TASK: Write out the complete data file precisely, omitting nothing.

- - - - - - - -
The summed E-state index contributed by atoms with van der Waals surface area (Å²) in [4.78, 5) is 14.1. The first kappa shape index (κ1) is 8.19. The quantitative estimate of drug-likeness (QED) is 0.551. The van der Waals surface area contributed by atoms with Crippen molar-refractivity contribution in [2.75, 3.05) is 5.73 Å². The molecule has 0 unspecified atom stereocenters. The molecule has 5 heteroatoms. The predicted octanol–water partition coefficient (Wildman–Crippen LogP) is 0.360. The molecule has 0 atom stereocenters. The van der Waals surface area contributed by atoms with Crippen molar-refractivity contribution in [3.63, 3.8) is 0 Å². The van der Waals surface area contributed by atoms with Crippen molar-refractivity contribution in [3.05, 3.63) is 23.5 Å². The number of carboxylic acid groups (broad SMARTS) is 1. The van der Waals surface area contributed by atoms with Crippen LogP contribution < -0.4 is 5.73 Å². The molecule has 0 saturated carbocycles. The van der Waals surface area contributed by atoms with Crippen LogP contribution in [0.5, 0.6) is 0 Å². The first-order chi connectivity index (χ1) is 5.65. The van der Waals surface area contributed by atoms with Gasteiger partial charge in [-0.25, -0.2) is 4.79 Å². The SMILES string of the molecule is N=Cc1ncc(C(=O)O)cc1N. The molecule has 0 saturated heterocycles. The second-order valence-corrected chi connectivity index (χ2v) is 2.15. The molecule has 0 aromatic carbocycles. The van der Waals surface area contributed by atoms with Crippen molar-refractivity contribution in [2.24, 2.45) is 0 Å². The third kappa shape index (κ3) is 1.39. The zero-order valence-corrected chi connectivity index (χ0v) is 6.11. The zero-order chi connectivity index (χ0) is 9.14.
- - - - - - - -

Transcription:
The summed E-state index contributed by atoms with van der Waals surface area (Å²) in [4.78, 5) is 14.1. The first kappa shape index (κ1) is 8.19. The quantitative estimate of drug-likeness (QED) is 0.551. The van der Waals surface area contributed by atoms with Crippen molar-refractivity contribution in [2.75, 3.05) is 5.73 Å². The molecule has 0 unspecified atom stereocenters. The molecule has 5 heteroatoms. The predicted octanol–water partition coefficient (Wildman–Crippen LogP) is 0.360. The molecule has 0 atom stereocenters. The van der Waals surface area contributed by atoms with Crippen molar-refractivity contribution in [3.63, 3.8) is 0 Å². The van der Waals surface area contributed by atoms with Crippen molar-refractivity contribution in [3.05, 3.63) is 23.5 Å². The number of carboxylic acid groups (broad SMARTS) is 1. The van der Waals surface area contributed by atoms with Crippen LogP contribution < -0.4 is 5.73 Å². The molecule has 0 saturated carbocycles. The van der Waals surface area contributed by atoms with Crippen LogP contribution in [0.5, 0.6) is 0 Å². The first-order chi connectivity index (χ1) is 5.65. The van der Waals surface area contributed by atoms with Gasteiger partial charge in [-0.25, -0.2) is 4.79 Å². The SMILES string of the molecule is N=Cc1ncc(C(=O)O)cc1N. The molecule has 0 saturated heterocycles. The second-order valence-corrected chi connectivity index (χ2v) is 2.15. The molecule has 0 aromatic carbocycles. The van der Waals surface area contributed by atoms with Crippen molar-refractivity contribution in [2.24, 2.45) is 0 Å². The third kappa shape index (κ3) is 1.39. The zero-order valence-corrected chi connectivity index (χ0v) is 6.11. The zero-order chi connectivity index (χ0) is 9.14.